The Campaign Spot

Conservatism’s Best Recruiters? Obama, Pelosi and Reid

Walking around CPAC and talking to faces familiar and new, I think the good news for conservatives and Republicans is that a negative agenda — opposing a change you don’t like — is easier than a positive agenda — enacting a change you do like. For every faction in the conservative coalition, Obama and the Democratic-led Congress are attempting to push through legislation they oppose. For pro-lifers, there’s the Freedom of Choice Act.

(Rep. Chris Smith, R-N.J., said,  “The Freedom of Choice Act is the most dangerous piece of legislation we face.”)

Libertarians who groused about runaway spending under Bush find themselves with a president determined to exponentially expand the scope and cost of government. For small businesses, there’s the Employee Free Choice Act. For those who listen to talk radio, there’s the persistent push on Capitol Hill about the Fairness Doctrine, and FCC commissioners who seek to hinder opposing voices through back-door regulations. For those who think the Constitution means something, there’s the D.C. Voting Rights Act. Attorney General Eric Holder, fresh off declaring us “a nation of cowards,” is talking up the assault-weapons ban. Even if you’re a skeptic of big business, you’re probably staring in disbelief at taxpayer dollars being ladled out to American automakers. There was probably a time when pro-gambling groups were unthinkable at CPAC, but I didn’t see too many folks complaining about their presence this year.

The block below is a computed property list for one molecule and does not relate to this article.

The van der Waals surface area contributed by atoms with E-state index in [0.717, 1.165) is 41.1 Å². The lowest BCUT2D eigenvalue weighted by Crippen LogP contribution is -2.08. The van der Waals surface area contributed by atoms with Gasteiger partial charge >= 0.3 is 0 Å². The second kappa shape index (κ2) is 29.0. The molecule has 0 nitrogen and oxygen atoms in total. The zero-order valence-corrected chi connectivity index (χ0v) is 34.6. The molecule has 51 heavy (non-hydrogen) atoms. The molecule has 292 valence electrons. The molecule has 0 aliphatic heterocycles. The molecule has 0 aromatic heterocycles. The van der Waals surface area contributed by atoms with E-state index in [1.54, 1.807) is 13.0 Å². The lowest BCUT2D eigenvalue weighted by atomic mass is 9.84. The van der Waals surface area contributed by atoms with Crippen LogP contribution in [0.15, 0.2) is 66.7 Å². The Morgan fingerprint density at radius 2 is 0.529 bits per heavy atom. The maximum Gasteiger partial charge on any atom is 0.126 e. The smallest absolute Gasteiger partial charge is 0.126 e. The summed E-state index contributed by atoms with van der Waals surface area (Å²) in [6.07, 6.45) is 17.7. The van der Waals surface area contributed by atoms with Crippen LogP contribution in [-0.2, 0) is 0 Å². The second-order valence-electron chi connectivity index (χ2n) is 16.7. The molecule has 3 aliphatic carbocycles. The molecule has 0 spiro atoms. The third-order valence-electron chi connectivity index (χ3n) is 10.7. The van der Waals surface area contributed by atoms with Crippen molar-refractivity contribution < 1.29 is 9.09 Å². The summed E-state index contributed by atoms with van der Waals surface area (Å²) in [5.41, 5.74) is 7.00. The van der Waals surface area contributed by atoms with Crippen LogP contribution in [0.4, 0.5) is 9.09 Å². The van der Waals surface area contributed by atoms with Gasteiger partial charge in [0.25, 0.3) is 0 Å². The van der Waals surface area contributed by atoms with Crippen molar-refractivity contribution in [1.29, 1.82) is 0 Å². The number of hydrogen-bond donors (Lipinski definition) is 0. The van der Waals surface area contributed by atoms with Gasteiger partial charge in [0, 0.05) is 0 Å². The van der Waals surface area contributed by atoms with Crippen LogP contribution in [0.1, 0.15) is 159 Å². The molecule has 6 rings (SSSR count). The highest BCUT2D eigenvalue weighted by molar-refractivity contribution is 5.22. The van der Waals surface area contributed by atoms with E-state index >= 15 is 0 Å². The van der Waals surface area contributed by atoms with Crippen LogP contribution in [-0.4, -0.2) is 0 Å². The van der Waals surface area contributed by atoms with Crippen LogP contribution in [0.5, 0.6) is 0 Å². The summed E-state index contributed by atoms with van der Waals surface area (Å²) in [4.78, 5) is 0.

If conservatives need a broader coalition, the combined agenda of Obama, Pelosi and Reid might be enough to drive folks into the conservative fold.

Sen. Bob Corker, R-Tenn., had just enough time to give a quick address. Among his remarks: “There is this smorgasbord of issues for us to deal with that are important to our country.”

Another bit of good news is that CPAC attracted a surprisingly young crowd, with lots of College Republicans or even younger. (Well, they look younger; I might just be getting older.) But from the stage in the ballroom, it’s tough to ignore that many of the leaders of the organizations that make up the participants at CPAC are getting a little long in the tooth.


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